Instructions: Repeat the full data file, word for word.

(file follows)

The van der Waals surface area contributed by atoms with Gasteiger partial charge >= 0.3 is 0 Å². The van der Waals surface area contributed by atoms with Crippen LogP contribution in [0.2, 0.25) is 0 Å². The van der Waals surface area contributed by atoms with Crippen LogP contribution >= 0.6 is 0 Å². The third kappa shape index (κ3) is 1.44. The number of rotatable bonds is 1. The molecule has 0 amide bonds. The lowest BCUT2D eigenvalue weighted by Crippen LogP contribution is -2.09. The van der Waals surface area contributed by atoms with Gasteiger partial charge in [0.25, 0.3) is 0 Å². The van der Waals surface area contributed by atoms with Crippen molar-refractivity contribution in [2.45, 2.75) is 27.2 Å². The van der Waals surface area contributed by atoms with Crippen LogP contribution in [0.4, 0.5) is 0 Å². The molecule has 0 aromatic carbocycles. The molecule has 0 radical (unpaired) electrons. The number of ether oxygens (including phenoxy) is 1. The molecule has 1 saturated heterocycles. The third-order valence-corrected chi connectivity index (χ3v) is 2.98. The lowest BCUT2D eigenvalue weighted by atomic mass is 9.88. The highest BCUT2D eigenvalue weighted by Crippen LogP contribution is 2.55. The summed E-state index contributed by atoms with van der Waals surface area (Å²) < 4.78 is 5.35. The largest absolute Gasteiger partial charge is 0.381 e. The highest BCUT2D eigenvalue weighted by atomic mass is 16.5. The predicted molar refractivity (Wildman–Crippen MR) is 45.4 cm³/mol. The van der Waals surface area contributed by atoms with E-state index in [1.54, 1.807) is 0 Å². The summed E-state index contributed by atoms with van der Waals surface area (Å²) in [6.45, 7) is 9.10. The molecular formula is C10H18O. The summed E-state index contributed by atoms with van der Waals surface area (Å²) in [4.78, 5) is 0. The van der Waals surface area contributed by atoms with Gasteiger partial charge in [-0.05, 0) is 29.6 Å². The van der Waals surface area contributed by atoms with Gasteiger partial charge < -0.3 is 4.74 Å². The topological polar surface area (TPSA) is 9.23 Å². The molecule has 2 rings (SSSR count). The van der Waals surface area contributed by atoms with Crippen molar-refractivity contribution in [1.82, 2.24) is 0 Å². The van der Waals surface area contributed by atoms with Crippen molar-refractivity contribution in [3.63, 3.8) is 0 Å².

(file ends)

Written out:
The van der Waals surface area contributed by atoms with Gasteiger partial charge >= 0.3 is 0 Å². The van der Waals surface area contributed by atoms with Crippen LogP contribution in [0.2, 0.25) is 0 Å². The van der Waals surface area contributed by atoms with Crippen LogP contribution >= 0.6 is 0 Å². The third kappa shape index (κ3) is 1.44. The number of rotatable bonds is 1. The molecule has 0 amide bonds. The lowest BCUT2D eigenvalue weighted by Crippen LogP contribution is -2.09. The van der Waals surface area contributed by atoms with Gasteiger partial charge in [0.25, 0.3) is 0 Å². The van der Waals surface area contributed by atoms with Crippen molar-refractivity contribution in [2.45, 2.75) is 27.2 Å². The van der Waals surface area contributed by atoms with Crippen LogP contribution in [0.4, 0.5) is 0 Å². The molecule has 0 aromatic carbocycles. The molecule has 0 radical (unpaired) electrons. The number of ether oxygens (including phenoxy) is 1. The molecule has 1 saturated heterocycles. The third-order valence-corrected chi connectivity index (χ3v) is 2.98. The lowest BCUT2D eigenvalue weighted by atomic mass is 9.88. The highest BCUT2D eigenvalue weighted by Crippen LogP contribution is 2.55. The summed E-state index contributed by atoms with van der Waals surface area (Å²) < 4.78 is 5.35. The largest absolute Gasteiger partial charge is 0.381 e. The highest BCUT2D eigenvalue weighted by atomic mass is 16.5. The predicted molar refractivity (Wildman–Crippen MR) is 45.4 cm³/mol. The van der Waals surface area contributed by atoms with E-state index in [1.54, 1.807) is 0 Å². The summed E-state index contributed by atoms with van der Waals surface area (Å²) in [6.45, 7) is 9.10. The molecular formula is C10H18O. The summed E-state index contributed by atoms with van der Waals surface area (Å²) in [4.78, 5) is 0. The van der Waals surface area contributed by atoms with Gasteiger partial charge in [-0.05, 0) is 29.6 Å². The van der Waals surface area contributed by atoms with Gasteiger partial charge < -0.3 is 4.74 Å². The topological polar surface area (TPSA) is 9.23 Å². The molecule has 2 rings (SSSR count). The van der Waals surface area contributed by atoms with Crippen molar-refractivity contribution in [1.82, 2.24) is 0 Å². The van der Waals surface area contributed by atoms with Crippen molar-refractivity contribution in [3.63, 3.8) is 0 Å².